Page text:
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Leash Breaking


See how to leash break your dog, as captured on video with Uncle Matty.
Quicktime: 2.7 MB | 5.7 MB
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A leash will prove to be a valuable life assurance policy for your dog and the most effective tool in behavior and obedience training. Your dog should be taught to accept a leash at an early age and cannot be allowed to reject it.


Why Dogs Pull and Reject Leashes
  • Fear - If a leash is forced on a scared puppy, and/or he is pulled by it because of his resistance, it is likely that he will develop a fear of the leash.

  • Uncomfortable - If a slip collar and leash are not properly adjusted, your dog will reject them.

  • Carrying the dog - If a puppy is carried a lot at a young age, he will get used to it and reject a leash.

  • Limited experience - A dog that is not walked regularly (three times a day is best) will not get used to a leash.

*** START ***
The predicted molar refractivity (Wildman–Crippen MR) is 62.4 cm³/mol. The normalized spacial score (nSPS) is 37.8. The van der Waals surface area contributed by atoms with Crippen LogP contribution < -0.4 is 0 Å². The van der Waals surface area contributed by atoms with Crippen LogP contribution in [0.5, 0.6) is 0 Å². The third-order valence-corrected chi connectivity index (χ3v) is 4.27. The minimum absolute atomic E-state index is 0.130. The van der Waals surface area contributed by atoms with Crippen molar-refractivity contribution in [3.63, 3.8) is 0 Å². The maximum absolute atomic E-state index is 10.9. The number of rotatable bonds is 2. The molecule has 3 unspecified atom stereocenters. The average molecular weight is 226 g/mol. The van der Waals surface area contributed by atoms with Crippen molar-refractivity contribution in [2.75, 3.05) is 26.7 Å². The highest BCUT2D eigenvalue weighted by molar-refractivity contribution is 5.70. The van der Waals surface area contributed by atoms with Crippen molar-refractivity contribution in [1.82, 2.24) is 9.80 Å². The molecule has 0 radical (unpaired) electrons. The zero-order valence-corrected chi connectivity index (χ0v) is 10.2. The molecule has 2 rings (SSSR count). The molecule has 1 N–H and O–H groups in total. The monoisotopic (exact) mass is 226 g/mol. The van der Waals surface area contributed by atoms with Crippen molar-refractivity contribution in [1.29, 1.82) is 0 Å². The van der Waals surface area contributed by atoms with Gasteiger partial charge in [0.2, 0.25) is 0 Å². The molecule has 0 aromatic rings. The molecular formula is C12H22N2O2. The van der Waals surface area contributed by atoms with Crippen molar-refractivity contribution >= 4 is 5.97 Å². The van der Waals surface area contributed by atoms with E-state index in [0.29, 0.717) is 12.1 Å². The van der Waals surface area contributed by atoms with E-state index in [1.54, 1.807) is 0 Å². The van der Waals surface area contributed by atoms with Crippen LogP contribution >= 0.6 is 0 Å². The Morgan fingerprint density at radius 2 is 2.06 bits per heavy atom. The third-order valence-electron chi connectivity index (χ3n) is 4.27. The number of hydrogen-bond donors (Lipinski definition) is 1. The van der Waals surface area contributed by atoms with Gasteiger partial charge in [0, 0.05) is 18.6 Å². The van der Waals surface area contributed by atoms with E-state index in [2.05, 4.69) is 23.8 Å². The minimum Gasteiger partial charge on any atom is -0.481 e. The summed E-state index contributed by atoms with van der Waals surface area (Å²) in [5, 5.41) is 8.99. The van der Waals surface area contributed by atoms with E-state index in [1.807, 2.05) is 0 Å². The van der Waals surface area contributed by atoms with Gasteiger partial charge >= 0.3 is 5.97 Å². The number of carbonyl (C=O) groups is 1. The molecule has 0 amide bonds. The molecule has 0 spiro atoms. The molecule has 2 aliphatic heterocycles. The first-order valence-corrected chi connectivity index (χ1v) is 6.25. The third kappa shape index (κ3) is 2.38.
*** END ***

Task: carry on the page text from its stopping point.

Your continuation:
Proper Training Technique
Take your time introducing your dog to a leash. He should always associate it with a happy experience.

Use friendly enthusiasm as you place a lightweight leash (depending on your dog's size) and collar around your dog's neck. When he is ready, walk around the house with him without placing tension on the leash. To avoid accidents, never leave him alone with the leash attached to him.

You will know that your dog is becoming accustomed to the leash when, after about seven days, he begins to drag it around the house behind him. At that time, you are ready to venture outdoors. A leash-broken dog will walk close to you, or even begin to pull you. (Teaching him not to pull you will come later.)

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